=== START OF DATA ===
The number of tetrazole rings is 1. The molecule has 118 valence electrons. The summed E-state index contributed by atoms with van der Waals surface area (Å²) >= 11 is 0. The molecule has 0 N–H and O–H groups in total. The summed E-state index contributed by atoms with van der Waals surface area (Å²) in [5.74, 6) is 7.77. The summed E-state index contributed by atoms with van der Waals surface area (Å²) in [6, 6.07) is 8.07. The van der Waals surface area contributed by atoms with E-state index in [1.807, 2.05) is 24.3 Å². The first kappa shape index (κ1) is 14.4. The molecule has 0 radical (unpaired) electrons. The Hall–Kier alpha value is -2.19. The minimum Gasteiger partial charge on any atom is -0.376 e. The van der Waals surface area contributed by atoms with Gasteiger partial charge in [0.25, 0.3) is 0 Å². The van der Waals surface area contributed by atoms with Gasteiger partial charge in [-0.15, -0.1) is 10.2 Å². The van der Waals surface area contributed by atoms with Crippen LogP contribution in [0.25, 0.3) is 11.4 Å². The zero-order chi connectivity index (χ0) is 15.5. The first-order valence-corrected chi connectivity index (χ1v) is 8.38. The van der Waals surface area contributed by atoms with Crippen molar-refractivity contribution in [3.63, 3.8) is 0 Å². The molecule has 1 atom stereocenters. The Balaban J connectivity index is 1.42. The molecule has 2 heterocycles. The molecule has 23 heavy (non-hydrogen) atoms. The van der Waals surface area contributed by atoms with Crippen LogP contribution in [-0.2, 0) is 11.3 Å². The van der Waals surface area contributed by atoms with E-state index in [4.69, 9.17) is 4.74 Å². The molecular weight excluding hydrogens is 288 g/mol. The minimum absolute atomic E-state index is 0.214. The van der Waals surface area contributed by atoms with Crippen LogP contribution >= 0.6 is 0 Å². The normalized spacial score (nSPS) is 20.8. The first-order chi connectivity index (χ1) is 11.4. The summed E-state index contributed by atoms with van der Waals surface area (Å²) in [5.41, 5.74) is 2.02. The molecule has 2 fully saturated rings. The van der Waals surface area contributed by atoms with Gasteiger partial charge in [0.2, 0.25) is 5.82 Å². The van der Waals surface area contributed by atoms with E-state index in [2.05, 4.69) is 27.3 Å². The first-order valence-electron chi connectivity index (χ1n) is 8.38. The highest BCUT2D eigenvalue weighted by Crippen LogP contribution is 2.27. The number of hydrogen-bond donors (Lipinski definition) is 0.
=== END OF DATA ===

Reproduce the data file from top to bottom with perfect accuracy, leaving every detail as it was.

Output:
The number of tetrazole rings is 1. The molecule has 118 valence electrons. The summed E-state index contributed by atoms with van der Waals surface area (Å²) >= 11 is 0. The molecule has 0 N–H and O–H groups in total. The summed E-state index contributed by atoms with van der Waals surface area (Å²) in [5.74, 6) is 7.77. The summed E-state index contributed by atoms with van der Waals surface area (Å²) in [6, 6.07) is 8.07. The van der Waals surface area contributed by atoms with E-state index in [1.807, 2.05) is 24.3 Å². The first kappa shape index (κ1) is 14.4. The molecule has 0 radical (unpaired) electrons. The Hall–Kier alpha value is -2.19. The minimum Gasteiger partial charge on any atom is -0.376 e. The van der Waals surface area contributed by atoms with Gasteiger partial charge in [0.25, 0.3) is 0 Å². The van der Waals surface area contributed by atoms with Gasteiger partial charge in [-0.15, -0.1) is 10.2 Å². The van der Waals surface area contributed by atoms with Crippen LogP contribution in [0.25, 0.3) is 11.4 Å². The zero-order chi connectivity index (χ0) is 15.5. The first-order valence-corrected chi connectivity index (χ1v) is 8.38. The van der Waals surface area contributed by atoms with Crippen molar-refractivity contribution in [3.63, 3.8) is 0 Å². The molecule has 1 atom stereocenters. The Balaban J connectivity index is 1.42. The molecule has 2 heterocycles. The molecule has 23 heavy (non-hydrogen) atoms. The van der Waals surface area contributed by atoms with Crippen LogP contribution in [-0.2, 0) is 11.3 Å². The van der Waals surface area contributed by atoms with E-state index in [4.69, 9.17) is 4.74 Å². The molecular weight excluding hydrogens is 288 g/mol. The minimum absolute atomic E-state index is 0.214. The van der Waals surface area contributed by atoms with Crippen LogP contribution >= 0.6 is 0 Å². The normalized spacial score (nSPS) is 20.8. The first-order chi connectivity index (χ1) is 11.4. The summed E-state index contributed by atoms with van der Waals surface area (Å²) in [5.41, 5.74) is 2.02. The molecule has 2 fully saturated rings. The van der Waals surface area contributed by atoms with Gasteiger partial charge in [0.2, 0.25) is 5.82 Å². The van der Waals surface area contributed by atoms with E-state index in [2.05, 4.69) is 27.3 Å². The first-order valence-electron chi connectivity index (χ1n) is 8.38. The highest BCUT2D eigenvalue weighted by Crippen LogP contribution is 2.27. The number of hydrogen-bond donors (Lipinski definition) is 0.